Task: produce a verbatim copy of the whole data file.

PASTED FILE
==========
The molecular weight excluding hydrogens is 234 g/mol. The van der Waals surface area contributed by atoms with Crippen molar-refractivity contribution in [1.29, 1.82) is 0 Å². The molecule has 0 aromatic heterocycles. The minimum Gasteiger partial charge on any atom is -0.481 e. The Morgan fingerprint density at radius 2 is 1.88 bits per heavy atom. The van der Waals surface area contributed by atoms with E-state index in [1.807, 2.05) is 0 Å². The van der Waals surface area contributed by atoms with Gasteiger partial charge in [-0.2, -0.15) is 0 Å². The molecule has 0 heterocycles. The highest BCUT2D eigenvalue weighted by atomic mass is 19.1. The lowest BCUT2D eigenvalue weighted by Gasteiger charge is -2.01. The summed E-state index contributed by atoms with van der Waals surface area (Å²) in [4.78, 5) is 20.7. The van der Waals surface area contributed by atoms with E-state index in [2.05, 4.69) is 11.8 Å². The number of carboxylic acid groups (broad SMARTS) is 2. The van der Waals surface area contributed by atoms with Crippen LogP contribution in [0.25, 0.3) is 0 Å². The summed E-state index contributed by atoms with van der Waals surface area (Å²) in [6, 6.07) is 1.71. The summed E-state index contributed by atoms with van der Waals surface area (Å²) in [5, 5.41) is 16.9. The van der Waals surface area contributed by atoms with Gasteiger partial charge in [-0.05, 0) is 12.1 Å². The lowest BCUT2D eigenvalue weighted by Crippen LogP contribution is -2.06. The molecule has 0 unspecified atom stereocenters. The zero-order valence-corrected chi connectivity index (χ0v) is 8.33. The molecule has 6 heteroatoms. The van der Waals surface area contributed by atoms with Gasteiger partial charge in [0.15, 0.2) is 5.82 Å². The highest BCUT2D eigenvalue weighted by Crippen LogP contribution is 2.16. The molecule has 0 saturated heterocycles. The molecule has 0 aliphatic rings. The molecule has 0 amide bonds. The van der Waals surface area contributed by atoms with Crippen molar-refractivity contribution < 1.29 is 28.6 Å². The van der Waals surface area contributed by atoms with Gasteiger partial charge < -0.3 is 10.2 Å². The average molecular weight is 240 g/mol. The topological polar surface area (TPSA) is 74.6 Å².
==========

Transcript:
The molecular weight excluding hydrogens is 234 g/mol. The van der Waals surface area contributed by atoms with Crippen molar-refractivity contribution in [1.29, 1.82) is 0 Å². The molecule has 0 aromatic heterocycles. The minimum Gasteiger partial charge on any atom is -0.481 e. The Morgan fingerprint density at radius 2 is 1.88 bits per heavy atom. The van der Waals surface area contributed by atoms with E-state index in [1.807, 2.05) is 0 Å². The van der Waals surface area contributed by atoms with Gasteiger partial charge in [-0.2, -0.15) is 0 Å². The molecule has 0 heterocycles. The highest BCUT2D eigenvalue weighted by atomic mass is 19.1. The lowest BCUT2D eigenvalue weighted by Gasteiger charge is -2.01. The summed E-state index contributed by atoms with van der Waals surface area (Å²) in [4.78, 5) is 20.7. The van der Waals surface area contributed by atoms with E-state index in [2.05, 4.69) is 11.8 Å². The number of carboxylic acid groups (broad SMARTS) is 2. The van der Waals surface area contributed by atoms with Crippen LogP contribution in [0.25, 0.3) is 0 Å². The summed E-state index contributed by atoms with van der Waals surface area (Å²) in [6, 6.07) is 1.71. The summed E-state index contributed by atoms with van der Waals surface area (Å²) in [5, 5.41) is 16.9. The van der Waals surface area contributed by atoms with Gasteiger partial charge in [-0.05, 0) is 12.1 Å². The lowest BCUT2D eigenvalue weighted by Crippen LogP contribution is -2.06. The molecule has 0 unspecified atom stereocenters. The zero-order valence-corrected chi connectivity index (χ0v) is 8.33. The molecule has 6 heteroatoms. The van der Waals surface area contributed by atoms with Gasteiger partial charge in [0.15, 0.2) is 5.82 Å². The highest BCUT2D eigenvalue weighted by Crippen LogP contribution is 2.16. The molecule has 0 saturated heterocycles. The molecule has 0 aliphatic rings. The molecule has 0 amide bonds. The van der Waals surface area contributed by atoms with Crippen molar-refractivity contribution < 1.29 is 28.6 Å². The van der Waals surface area contributed by atoms with Gasteiger partial charge < -0.3 is 10.2 Å². The average molecular weight is 240 g/mol. The topological polar surface area (TPSA) is 74.6 Å².